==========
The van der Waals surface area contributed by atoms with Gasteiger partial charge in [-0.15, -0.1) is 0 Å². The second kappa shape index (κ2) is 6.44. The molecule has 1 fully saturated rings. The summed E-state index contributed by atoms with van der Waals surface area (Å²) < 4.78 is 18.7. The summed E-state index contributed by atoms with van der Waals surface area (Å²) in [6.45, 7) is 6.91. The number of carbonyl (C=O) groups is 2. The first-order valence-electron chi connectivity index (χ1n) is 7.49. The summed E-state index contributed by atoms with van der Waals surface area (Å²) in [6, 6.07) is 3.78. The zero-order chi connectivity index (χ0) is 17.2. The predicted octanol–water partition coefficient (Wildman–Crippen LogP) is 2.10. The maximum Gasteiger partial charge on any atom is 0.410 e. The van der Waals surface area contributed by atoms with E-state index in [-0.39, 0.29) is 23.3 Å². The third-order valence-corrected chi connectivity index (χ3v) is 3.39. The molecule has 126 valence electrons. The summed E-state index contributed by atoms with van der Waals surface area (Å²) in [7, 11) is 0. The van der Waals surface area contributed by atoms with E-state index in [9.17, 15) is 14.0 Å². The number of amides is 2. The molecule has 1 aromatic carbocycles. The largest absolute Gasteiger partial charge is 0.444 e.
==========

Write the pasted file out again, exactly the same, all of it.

The van der Waals surface area contributed by atoms with Gasteiger partial charge in [-0.15, -0.1) is 0 Å². The second kappa shape index (κ2) is 6.44. The molecule has 1 fully saturated rings. The summed E-state index contributed by atoms with van der Waals surface area (Å²) < 4.78 is 18.7. The summed E-state index contributed by atoms with van der Waals surface area (Å²) in [6.45, 7) is 6.91. The number of carbonyl (C=O) groups is 2. The first-order valence-electron chi connectivity index (χ1n) is 7.49. The summed E-state index contributed by atoms with van der Waals surface area (Å²) in [6, 6.07) is 3.78. The zero-order chi connectivity index (χ0) is 17.2. The predicted octanol–water partition coefficient (Wildman–Crippen LogP) is 2.10. The maximum Gasteiger partial charge on any atom is 0.410 e. The van der Waals surface area contributed by atoms with E-state index in [-0.39, 0.29) is 23.3 Å². The third-order valence-corrected chi connectivity index (χ3v) is 3.39. The molecule has 126 valence electrons. The summed E-state index contributed by atoms with van der Waals surface area (Å²) in [7, 11) is 0. The van der Waals surface area contributed by atoms with E-state index in [9.17, 15) is 14.0 Å². The number of amides is 2. The molecule has 1 aromatic carbocycles. The largest absolute Gasteiger partial charge is 0.444 e.